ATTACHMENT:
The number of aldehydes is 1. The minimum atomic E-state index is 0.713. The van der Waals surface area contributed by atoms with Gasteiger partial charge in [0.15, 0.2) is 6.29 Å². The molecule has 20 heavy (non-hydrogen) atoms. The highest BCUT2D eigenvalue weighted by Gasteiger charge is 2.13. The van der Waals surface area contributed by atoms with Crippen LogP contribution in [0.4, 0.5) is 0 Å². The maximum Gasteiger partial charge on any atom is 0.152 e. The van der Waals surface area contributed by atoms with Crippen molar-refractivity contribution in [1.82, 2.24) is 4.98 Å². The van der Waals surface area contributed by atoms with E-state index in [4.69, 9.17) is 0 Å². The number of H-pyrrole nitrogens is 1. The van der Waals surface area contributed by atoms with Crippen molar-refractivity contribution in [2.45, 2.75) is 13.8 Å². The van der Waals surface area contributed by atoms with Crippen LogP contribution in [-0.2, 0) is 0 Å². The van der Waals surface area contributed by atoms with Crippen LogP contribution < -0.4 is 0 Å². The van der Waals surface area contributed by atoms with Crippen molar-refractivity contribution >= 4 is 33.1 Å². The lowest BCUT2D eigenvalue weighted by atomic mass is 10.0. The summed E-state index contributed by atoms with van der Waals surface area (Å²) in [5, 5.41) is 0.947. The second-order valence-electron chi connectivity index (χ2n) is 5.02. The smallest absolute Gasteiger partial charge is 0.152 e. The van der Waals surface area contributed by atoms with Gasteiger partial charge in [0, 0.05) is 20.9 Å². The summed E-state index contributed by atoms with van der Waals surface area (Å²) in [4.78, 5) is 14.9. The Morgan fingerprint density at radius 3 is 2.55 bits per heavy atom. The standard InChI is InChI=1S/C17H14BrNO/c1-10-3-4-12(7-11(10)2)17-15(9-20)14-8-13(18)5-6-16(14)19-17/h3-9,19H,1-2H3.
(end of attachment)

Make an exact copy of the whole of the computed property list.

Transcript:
The number of aldehydes is 1. The minimum atomic E-state index is 0.713. The van der Waals surface area contributed by atoms with Gasteiger partial charge in [0.15, 0.2) is 6.29 Å². The molecule has 20 heavy (non-hydrogen) atoms. The highest BCUT2D eigenvalue weighted by Gasteiger charge is 2.13. The van der Waals surface area contributed by atoms with Crippen LogP contribution in [0.4, 0.5) is 0 Å². The maximum Gasteiger partial charge on any atom is 0.152 e. The van der Waals surface area contributed by atoms with Crippen molar-refractivity contribution in [1.82, 2.24) is 4.98 Å². The van der Waals surface area contributed by atoms with E-state index in [4.69, 9.17) is 0 Å². The number of H-pyrrole nitrogens is 1. The van der Waals surface area contributed by atoms with Crippen molar-refractivity contribution in [2.45, 2.75) is 13.8 Å². The van der Waals surface area contributed by atoms with Crippen LogP contribution in [-0.2, 0) is 0 Å². The van der Waals surface area contributed by atoms with Crippen LogP contribution < -0.4 is 0 Å². The van der Waals surface area contributed by atoms with Crippen molar-refractivity contribution >= 4 is 33.1 Å². The lowest BCUT2D eigenvalue weighted by atomic mass is 10.0. The summed E-state index contributed by atoms with van der Waals surface area (Å²) in [5, 5.41) is 0.947. The second-order valence-electron chi connectivity index (χ2n) is 5.02. The smallest absolute Gasteiger partial charge is 0.152 e. The van der Waals surface area contributed by atoms with Gasteiger partial charge in [0, 0.05) is 20.9 Å². The summed E-state index contributed by atoms with van der Waals surface area (Å²) in [4.78, 5) is 14.9. The Morgan fingerprint density at radius 3 is 2.55 bits per heavy atom. The standard InChI is InChI=1S/C17H14BrNO/c1-10-3-4-12(7-11(10)2)17-15(9-20)14-8-13(18)5-6-16(14)19-17/h3-9,19H,1-2H3.